A Really Good Jazz Esquire

Every Esquire reader will receive Richard Yates' audio book "A Really Good Jazz Piano" as the supplement to the September issue.

Especially for Esquire, Victor Golyshev, the famous translator and laureate of "Small Booker" and several "Foreign Literature" awards, has translated "A Really Good Jazz Piano", a story by Richard Yates. The production was made by Boris Khlebnikov, director of Koktebel, which received prizes at the Berlin Film Festival in 2001 and the 25th Moscow Film Festival, and who received the Best Director prize at Konotavr 2006 for "Free Floating." The story was performed by Evgeny Tsyganov and Julia Pankratova. The music for the story was written by Andrey Razin, the best jazz composer of 2002 according to the Russian Association of Jazz Composers and the leader of "Second Approximation" a band which has toured all Russia and half of Europe.

The audio book was being recorded for several days at different sound studios. The text was recorded at one studio, while Andrey Razin's improvisation at another.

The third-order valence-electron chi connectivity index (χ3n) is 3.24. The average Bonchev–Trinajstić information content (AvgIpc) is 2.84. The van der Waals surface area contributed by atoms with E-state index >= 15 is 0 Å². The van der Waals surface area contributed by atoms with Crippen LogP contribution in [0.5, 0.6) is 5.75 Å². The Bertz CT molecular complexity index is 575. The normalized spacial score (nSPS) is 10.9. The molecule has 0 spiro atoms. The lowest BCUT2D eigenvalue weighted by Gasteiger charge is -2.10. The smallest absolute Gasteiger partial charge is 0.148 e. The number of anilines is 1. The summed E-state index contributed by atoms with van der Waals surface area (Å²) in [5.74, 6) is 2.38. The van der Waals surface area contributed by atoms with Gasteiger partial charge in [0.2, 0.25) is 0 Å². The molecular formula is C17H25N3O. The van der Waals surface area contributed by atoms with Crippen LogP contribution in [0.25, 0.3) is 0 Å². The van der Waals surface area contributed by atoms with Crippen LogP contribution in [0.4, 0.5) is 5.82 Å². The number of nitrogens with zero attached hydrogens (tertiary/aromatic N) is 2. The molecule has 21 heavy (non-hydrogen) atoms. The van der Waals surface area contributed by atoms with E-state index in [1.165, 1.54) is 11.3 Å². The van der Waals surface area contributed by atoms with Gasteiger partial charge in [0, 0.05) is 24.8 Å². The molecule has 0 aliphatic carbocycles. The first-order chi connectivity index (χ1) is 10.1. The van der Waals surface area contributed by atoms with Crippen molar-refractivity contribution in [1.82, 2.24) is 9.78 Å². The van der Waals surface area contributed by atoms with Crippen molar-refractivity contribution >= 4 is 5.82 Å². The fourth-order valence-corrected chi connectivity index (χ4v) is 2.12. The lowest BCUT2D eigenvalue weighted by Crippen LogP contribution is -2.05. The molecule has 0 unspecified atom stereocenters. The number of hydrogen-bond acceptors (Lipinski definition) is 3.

A booklet about the project and its participants is included in the envelope with the disk. The release of the audio book was supported by tobacco house Dunhill.

Inside the September issue readers will find a New York Times reporter's investigation of the Beslan tragedy, where all events are stated from the hostages' point of view; Irakly Kvirikadze's true stories about a trip on a wooden submarine and other sea adventures; life rules of musician Bono, economist Andrey Illarionov and playwriter Tom Stoppard. In addition, for the September issue Alexander Genis mused about the death of telegrams, employees of Teatr.doc eavesdropped and noted conversations of the museums' visitors, and experts were told how to have a dry mouth.
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